Although polar bears are mostly solitary animals, male polar bears often hang out together and initiate play-fighting sessions while waiting for freeze-up. Scientists believe these mock battles prepare the bears for real fighting matches during mating season, when they compete for females.
Polar bears use a combination of body language and vocalizations to communicate:
• Head wagging from side to side often occurs when polar bears want to play. Adult bears initiate play—which is actually ritualized fighting or mock battling—by standing on their hind legs, chin lowered to their chests, and front paws hanging by their sides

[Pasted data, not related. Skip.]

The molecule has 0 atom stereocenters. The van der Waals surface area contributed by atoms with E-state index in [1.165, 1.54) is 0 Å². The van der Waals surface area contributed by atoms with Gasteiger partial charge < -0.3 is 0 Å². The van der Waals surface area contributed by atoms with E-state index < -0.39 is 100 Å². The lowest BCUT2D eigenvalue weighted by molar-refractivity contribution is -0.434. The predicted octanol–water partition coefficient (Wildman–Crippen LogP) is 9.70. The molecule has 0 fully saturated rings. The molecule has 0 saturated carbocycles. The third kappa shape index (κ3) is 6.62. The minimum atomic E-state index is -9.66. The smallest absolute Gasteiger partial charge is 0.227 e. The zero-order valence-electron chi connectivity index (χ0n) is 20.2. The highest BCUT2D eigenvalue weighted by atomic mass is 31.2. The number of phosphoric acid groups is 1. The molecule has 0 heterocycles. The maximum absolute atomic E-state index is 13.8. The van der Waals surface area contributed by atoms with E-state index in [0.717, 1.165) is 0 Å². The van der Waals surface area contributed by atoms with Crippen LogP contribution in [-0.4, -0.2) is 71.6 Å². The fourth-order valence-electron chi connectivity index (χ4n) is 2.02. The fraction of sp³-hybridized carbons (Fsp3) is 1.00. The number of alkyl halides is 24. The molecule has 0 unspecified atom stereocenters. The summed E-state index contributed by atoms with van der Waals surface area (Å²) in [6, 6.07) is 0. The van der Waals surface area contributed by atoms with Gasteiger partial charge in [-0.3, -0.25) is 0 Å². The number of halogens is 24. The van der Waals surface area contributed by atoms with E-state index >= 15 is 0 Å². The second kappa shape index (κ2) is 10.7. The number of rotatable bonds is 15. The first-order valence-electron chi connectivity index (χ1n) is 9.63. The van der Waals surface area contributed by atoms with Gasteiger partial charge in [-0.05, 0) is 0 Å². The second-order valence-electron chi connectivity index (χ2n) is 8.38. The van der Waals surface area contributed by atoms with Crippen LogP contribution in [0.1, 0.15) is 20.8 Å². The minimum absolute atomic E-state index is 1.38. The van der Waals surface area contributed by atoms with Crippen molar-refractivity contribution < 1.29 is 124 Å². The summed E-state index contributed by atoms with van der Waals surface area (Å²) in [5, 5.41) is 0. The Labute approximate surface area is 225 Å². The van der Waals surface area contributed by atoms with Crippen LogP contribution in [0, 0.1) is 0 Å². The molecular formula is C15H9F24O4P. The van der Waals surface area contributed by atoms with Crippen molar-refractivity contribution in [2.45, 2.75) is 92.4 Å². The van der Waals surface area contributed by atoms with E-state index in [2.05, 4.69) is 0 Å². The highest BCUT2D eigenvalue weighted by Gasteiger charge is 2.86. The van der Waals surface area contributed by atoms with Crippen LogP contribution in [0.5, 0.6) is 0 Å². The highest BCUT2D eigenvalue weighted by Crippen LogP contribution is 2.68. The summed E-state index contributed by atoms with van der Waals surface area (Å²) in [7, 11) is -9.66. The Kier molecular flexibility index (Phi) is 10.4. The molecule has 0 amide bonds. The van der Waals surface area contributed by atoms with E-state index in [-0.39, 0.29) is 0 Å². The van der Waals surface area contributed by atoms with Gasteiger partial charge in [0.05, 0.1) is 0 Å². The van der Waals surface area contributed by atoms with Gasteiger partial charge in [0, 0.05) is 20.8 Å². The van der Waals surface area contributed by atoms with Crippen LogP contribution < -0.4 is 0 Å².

• Nose-to-nose greetings are the way that a bear asks another bear for something, such as food. The guest bear will approach slowly, circle around a carcass, and then meekly touch the other bear’s nose. Bears who use proper manners are often allowed to share a kill.
• Chuffing sounds are a response to stress, often heard when a mother bear is worried for her cubs’ safety. Mother bears scold cubs with a low growl or soft cuff. When a male approaches a female with cubs, she rushes toward him with her head lowered.